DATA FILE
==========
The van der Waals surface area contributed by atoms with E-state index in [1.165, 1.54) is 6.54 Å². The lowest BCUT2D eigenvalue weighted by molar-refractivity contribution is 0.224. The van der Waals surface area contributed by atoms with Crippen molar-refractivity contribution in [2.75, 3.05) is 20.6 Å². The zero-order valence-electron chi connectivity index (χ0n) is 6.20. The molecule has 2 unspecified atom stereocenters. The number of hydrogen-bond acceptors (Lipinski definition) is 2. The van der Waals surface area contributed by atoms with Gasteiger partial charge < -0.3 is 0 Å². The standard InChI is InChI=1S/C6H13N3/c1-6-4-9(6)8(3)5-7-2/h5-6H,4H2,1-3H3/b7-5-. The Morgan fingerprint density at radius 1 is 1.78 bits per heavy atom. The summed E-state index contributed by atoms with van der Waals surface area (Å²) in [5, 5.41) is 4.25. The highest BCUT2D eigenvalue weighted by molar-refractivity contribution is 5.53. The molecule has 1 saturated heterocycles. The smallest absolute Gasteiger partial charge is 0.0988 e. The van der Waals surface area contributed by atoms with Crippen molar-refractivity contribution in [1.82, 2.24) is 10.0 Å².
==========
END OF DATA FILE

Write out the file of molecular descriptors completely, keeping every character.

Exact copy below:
The van der Waals surface area contributed by atoms with E-state index in [1.165, 1.54) is 6.54 Å². The lowest BCUT2D eigenvalue weighted by molar-refractivity contribution is 0.224. The van der Waals surface area contributed by atoms with Crippen molar-refractivity contribution in [2.75, 3.05) is 20.6 Å². The zero-order valence-electron chi connectivity index (χ0n) is 6.20. The molecule has 2 unspecified atom stereocenters. The number of hydrogen-bond acceptors (Lipinski definition) is 2. The van der Waals surface area contributed by atoms with Gasteiger partial charge < -0.3 is 0 Å². The standard InChI is InChI=1S/C6H13N3/c1-6-4-9(6)8(3)5-7-2/h5-6H,4H2,1-3H3/b7-5-. The Morgan fingerprint density at radius 1 is 1.78 bits per heavy atom. The summed E-state index contributed by atoms with van der Waals surface area (Å²) in [5, 5.41) is 4.25. The highest BCUT2D eigenvalue weighted by molar-refractivity contribution is 5.53. The molecule has 1 saturated heterocycles. The smallest absolute Gasteiger partial charge is 0.0988 e. The van der Waals surface area contributed by atoms with Crippen molar-refractivity contribution in [1.82, 2.24) is 10.0 Å².